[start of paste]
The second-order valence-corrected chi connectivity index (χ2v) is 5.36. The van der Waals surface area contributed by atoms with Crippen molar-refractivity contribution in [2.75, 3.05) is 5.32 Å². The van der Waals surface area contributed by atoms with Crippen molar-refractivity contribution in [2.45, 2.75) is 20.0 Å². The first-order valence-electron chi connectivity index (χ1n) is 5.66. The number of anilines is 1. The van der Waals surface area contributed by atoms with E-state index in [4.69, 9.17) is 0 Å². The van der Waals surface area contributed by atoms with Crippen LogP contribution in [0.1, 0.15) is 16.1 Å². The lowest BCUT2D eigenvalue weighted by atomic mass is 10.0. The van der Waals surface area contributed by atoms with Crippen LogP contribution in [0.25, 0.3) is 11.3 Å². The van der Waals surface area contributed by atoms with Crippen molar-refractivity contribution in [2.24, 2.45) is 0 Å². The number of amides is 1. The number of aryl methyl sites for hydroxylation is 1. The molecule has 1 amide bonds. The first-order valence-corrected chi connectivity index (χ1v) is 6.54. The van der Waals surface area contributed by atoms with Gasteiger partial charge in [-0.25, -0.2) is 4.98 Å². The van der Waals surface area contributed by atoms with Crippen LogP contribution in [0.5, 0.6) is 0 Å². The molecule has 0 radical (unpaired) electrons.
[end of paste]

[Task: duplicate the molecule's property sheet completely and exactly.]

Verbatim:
The second-order valence-corrected chi connectivity index (χ2v) is 5.36. The van der Waals surface area contributed by atoms with Crippen molar-refractivity contribution in [2.75, 3.05) is 5.32 Å². The van der Waals surface area contributed by atoms with Crippen molar-refractivity contribution in [2.45, 2.75) is 20.0 Å². The first-order valence-electron chi connectivity index (χ1n) is 5.66. The number of anilines is 1. The van der Waals surface area contributed by atoms with E-state index in [4.69, 9.17) is 0 Å². The van der Waals surface area contributed by atoms with Crippen LogP contribution in [0.1, 0.15) is 16.1 Å². The lowest BCUT2D eigenvalue weighted by atomic mass is 10.0. The van der Waals surface area contributed by atoms with Crippen LogP contribution in [0.25, 0.3) is 11.3 Å². The van der Waals surface area contributed by atoms with Crippen molar-refractivity contribution in [2.24, 2.45) is 0 Å². The number of amides is 1. The number of aryl methyl sites for hydroxylation is 1. The molecule has 1 amide bonds. The first-order valence-corrected chi connectivity index (χ1v) is 6.54. The van der Waals surface area contributed by atoms with Gasteiger partial charge in [-0.25, -0.2) is 4.98 Å². The van der Waals surface area contributed by atoms with Crippen LogP contribution in [0.5, 0.6) is 0 Å². The molecule has 0 radical (unpaired) electrons.